The Covid-19 pandemic highlights how globally interconnected we are, especially in terms of commerce and trade. Where will this lead us when it comes to the value and adoption of ESG and climate investing and what are the implications for the Middle East?
Covid-19 has uncovered the importance of key ESG performance indicators for long-term value creation. The “S”, or social part, has often been perceived as rather vague and insignificant. This crisis proves this to be mistaken. Social and governance aspects including a company’s resilience and contingency planning ability, its ability to uphold commonly accepted workplace labour standards, and employee health and safety measures are crucial for long-term performance.
It has become clear that ESG issues are financially material for a company’s success, hence, the added value of integrating this data in portfolio structures and investment decision making becomes evident.
However, it’s not just the ‘S’ and ‘G’ in ‘ESG’ that are important. Environmental issues, particularly climate change, are also moving up the agenda.
Within the ESG space, climate change and its associated environmental and economic risks have been the dominant topic in recent times. Climate change can be described as a slow-burning pandemic with significant long-term impacts.
The Middle East and North Africa region is particularly vulnerable to the impact of climate change and the associated socioeconomic changes due to the importance of fossil fuel industries as well as relative water scarcity and population density.
Even before the pandemic, fossil fuel demand had been in decline as the role of renewables continues to grow and regulatory pressure over emissions tightens. Investors were starting to worry about financial risks, and governments were increasingly concerned about the public health impact of fossil fuel pollution and import dependency. In short, the sector was already vulnerable.
The subsequent Covid-19 crisis saw fossil fuel demand rapidly decline and some believe that it may never again surpass the peaks of 2019. Indeed, by the time the global economy recovers, most of the growth in energy demand may be met by renewable energy sources.
The impact of climate change and the energy transition therefore represent significant risks, both in the Middle East and globally, but also opportunities for investors.
Governments have an unprecedented ability to drive necessary change. They must oblige companies to avoid greenwashing and take real action.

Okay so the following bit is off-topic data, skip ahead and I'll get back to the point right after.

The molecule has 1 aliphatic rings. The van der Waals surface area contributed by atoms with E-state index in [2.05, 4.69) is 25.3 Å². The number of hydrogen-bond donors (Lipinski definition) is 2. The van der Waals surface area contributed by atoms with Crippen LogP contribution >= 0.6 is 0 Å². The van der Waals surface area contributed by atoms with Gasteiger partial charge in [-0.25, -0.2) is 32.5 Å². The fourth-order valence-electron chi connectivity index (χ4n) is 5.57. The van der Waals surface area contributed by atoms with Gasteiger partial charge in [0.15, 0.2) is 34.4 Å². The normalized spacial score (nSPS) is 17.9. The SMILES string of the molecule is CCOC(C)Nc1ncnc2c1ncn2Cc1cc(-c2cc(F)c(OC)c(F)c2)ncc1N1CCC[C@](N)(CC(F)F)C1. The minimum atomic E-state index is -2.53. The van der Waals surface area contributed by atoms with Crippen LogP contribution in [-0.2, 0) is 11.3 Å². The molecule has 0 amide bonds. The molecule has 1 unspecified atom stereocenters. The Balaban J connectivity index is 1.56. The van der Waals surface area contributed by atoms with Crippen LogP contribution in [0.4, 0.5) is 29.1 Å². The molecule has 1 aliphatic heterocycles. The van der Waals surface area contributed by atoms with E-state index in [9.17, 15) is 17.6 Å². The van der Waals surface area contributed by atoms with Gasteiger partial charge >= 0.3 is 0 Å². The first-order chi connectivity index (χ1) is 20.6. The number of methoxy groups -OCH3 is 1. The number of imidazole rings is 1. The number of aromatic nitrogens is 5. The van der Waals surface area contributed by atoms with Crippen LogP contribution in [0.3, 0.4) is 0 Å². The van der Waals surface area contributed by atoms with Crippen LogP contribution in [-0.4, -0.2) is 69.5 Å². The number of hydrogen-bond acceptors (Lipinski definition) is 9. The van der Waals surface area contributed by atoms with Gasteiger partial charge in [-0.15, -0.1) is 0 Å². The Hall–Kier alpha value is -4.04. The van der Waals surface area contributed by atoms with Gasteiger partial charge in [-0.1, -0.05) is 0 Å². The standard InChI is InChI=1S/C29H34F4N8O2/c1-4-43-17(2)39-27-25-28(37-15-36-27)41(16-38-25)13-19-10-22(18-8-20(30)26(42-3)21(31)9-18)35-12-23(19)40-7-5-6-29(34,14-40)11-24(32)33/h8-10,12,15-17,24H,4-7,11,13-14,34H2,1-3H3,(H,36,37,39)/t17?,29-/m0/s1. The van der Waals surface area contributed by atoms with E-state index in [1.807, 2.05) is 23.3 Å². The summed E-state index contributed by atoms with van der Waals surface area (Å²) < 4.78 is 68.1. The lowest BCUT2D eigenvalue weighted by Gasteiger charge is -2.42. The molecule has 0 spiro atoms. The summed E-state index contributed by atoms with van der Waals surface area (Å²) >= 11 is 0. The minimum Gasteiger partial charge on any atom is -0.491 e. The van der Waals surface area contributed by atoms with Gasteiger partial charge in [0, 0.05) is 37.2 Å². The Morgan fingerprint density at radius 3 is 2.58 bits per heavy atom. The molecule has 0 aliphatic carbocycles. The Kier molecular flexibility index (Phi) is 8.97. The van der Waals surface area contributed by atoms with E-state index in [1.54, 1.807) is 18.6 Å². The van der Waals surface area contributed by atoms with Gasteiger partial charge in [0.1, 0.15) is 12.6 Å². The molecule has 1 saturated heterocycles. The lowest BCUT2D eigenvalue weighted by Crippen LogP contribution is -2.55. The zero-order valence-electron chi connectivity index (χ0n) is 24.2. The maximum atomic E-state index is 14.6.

In the wake of the pandemic, governments are enacting a huge series of stimulus packages to mobilise their economies and avoid a depression. Governments will have to make difficult decisions around fossil fuel subsidies and taxes, but equally, they will need to avoid bankruptcies and large-scale job losses. This presents an opportunity for governments and companies to ensure workers are retrained so they can contribute to the growing renewables revolution. This is especially significant for the Middle East.
This dynamic provides a perfect opportunity for governments to introduce and widen the scope of carbon pricing to shift the balance in favour of renewable energy. A carbon tax could stimulate much-needed employment and growth in the clean low-carbon industries and technologies that are needed to tackle climate change.
We keenly await the results of the US Presidential Election, in which Democratic nominee Joe Biden has proposed a $1.7 trillion climate plan including research and development in clean energy, and incentives to widen the adoption of renewable power and electric vehicles, which will have global implications that will certainly impact the Middle East. In the event that President Trump is re-elected, we would expect some measures to tackle the growing climate threat. In most areas of the world this is already well underway.
There are many ways for investors in the Middle East to address ESG and climate change within their portfolios. Investors can use a range of strategies depending on their investment, ESG and climate-related objectives, and risk tolerance, from exclusionary screening to impact investing.
Regarding climate change, we believe in an investment approach that incorporates both mitigation of greenhouse gas emissions and adaptation to the future impacts of climate change. These are complementary approaches to reducing climate risks and correspond with asset owners’ need to balance short and long-term risks and opportunities.
These include reducing exposure to above-average carbon emitters and ‘brown’ revenues from oil extraction or power generation and increasing exposure to ‘green revenues’ through companies that are adapting business models to climate risks.
Asset stewardship is another inextricable part of any ESG and climate investment approach. Investors should engage directly with companies on relevant, material ESG issues, particularly on the risks and opportunities presented by climate change.
The Covid-19 pandemic is an international emergency that has required swift and comprehensive measures by governments to safeguard public health. But when the crisis passes and the moment for sober reflection arrives, we will have a unique opportunity to transition to a cleaner, more sustainable future.
In this new world, ESG issues will only rise up the agenda for investors in the Middle East as they look to move away from fossil fuels that they have relied on for decades – and this transition is also an opportunity.
Carlo Funk is Europe, Middle East and Africa head of ESG Investment Strategy at State Street Global Advisors, a member of The Gulf Bond and Sukuk Association